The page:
A function to display a number 0-342 in a (semi?) human readable format

Features:

  • Numbers up to 7 are instantly readable
  • Numbers up to 50 can be read by a human with a little head math (or practice)
  • Numbers up to 342 can be read by a human with a little calculation
  • Can be read at any orientation (don’t need to know which face is 0)
  • Number is shown instantly and atomically - no animations
  • Uses only fully saturated primary colors (no guessing “is that magenta or fuchsia?”)
  • Straightforward code
  • Possible to visually see changing values for patterns and direction

Try the included demo to get a feel for how the numbers count up. You get used to it pretty quick.

LMK if you use it or if you have any questions or suggestions or problems!

-josh

// Display a number 0-342 on the LEDs
// The number is shown in base 7 format with red, green, 
// and blue being the 1's, 7's, and 49's places respecitively
// A 0 digit is shown as OFF. Digits 1-6 are shown as 1-6 LEDs
// lit with the place color. 
//
//   0 = All Off
//   1 = 1 RED
//   2 = 2 RED
//   ...
//   6 = 6 RED
//   7 = 0 RED, 1 GREEN
//   8 = 1 RED, 1 GREEN         (both on LED 0 so you see yellow)
//   9 = 2 RED, 1 GREEN         (you see 1 yellow, 1 red)
//   ...
//  48 = 6 RED, 6 GREEN         (you see 6 yellow)
//  49 = 0 RED, 0 GREEN, 1 BLUE 
//  50 = 1 RED, 0 GREEN, 1 BLUE (you see 1 purpule)
//   ...
// 341 = 5 RED, 6 GREEN, 6 BLUE (you see 1 purpule, 5 white) 
// 342 = 6 RED, 6 GREEN, 6 BLUE (6 white)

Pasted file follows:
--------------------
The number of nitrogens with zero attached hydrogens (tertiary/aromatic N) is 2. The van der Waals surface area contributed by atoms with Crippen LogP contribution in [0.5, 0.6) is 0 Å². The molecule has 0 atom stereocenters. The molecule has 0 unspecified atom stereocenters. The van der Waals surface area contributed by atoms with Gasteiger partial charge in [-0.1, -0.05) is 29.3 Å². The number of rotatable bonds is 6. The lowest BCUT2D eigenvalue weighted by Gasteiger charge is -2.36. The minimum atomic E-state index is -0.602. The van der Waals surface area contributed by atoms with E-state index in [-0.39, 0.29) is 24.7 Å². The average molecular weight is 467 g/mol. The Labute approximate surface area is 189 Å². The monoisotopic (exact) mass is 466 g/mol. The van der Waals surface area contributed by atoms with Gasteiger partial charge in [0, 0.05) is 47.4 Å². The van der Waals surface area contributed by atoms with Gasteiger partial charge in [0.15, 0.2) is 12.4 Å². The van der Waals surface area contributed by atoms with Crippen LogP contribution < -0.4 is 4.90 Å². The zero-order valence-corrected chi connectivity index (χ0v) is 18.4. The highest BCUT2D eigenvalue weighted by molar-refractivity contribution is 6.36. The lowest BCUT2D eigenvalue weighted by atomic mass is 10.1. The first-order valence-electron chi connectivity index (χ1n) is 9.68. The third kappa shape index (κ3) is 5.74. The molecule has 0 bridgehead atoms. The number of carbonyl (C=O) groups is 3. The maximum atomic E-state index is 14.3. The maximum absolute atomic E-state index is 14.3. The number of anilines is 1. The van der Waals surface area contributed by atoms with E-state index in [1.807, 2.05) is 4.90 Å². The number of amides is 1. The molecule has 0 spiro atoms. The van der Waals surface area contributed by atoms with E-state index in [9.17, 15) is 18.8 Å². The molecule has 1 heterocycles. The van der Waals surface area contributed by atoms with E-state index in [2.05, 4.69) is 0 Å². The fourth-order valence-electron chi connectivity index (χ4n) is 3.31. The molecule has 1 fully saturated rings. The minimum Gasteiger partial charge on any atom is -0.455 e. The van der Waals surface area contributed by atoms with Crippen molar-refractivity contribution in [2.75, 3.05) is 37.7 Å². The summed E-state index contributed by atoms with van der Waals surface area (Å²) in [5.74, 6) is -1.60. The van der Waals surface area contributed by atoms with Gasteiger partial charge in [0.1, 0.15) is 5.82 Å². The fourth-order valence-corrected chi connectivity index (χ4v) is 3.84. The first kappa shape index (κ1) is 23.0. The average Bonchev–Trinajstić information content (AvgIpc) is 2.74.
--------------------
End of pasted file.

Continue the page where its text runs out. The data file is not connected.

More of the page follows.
// 
// #fin#

void showNumber( unsigned x ) {
  
    // We are the root, so display the accumulated tile count

    // Deconstruct the count "digits" into base 7 for display on our 6 LED screen (0 digit=0 LEDs on) 
    // This also just happens to look nice since we always count ourselves, so count never 0, so screen never totally blank

    const unsigned DISPLAY_BASE = FACE_COUNT+1;

/*
    byte high   = count / (DISPLAY_BASE^2); 
    byte medium = ( count - (high * (DISPLAY_BASE^2)) ) / DISPLAY_BASE;
    byte low    = ( count - (high * (DISPLAY_BASE^2)) - (medium * DISPLAY_BASE ) ); 
*/

    byte high   =  x / (DISPLAY_BASE*DISPLAY_BASE);
    byte medium =  (x - (high * DISPLAY_BASE*DISPLAY_BASE)) / DISPLAY_BASE;
    byte low    =  x % DISPLAY_BASE; 

/*    
    setColorOnFace( BLUE , medium );
    setColorOnFace( RED  , low );
*/
    FOREACH_FACE( f ) {

      byte r=0;
      byte g=0;
      byte b=0;

      // Low 1-6 maps to faces 0-5
      // When low==0 then no red
      // Note that count never is 0 becuase we always count ourselves
      // but count can be FACE_COUNT in when case no red, but green with have 1 
      if ( (f+1) <= low ) {
        r = MAX_BRIGHTNESS_5BIT;
      }
      
      // Medium 1-6 maps to faces 0-5
      // We do not show any medium when count < FACE_COUNT
      if ( (f+1) <= medium ) {    // Only show G when we go around at least one time
        g = MAX_BRIGHTNESS_5BIT;
      }

      // High 1-6 maps to faces 0-5
      // When do not show any high when count < FACE_COUNT^2
      if ( (f+1) <= high ) {           // Only show blue when it is more than 0 (count>=36)
        b = MAX_BRIGHTNESS_5BIT;
      }

      setColorOnFace( MAKECOLOR_5BIT_RGB( r , g , b ) , f );
    
    }   
  
}

void setup() {

}

// DEMO
// Press button to count up 1
// Longpress button to clear back to 0

unsigned x=0;

void loop() {

  if (buttonPressed()) {
    x++;
  }

  if (buttonLongPressed()) {
    x=0;
  }

  showNumber(x);

}

or link to original gist

2 Likes

Tempted to call this technique RGB trinary :slight_smile:

Definitely for those that can quickly read binary clocks and the sort. Or a nice way to train your brain to learn about additive color mixing.

1 Like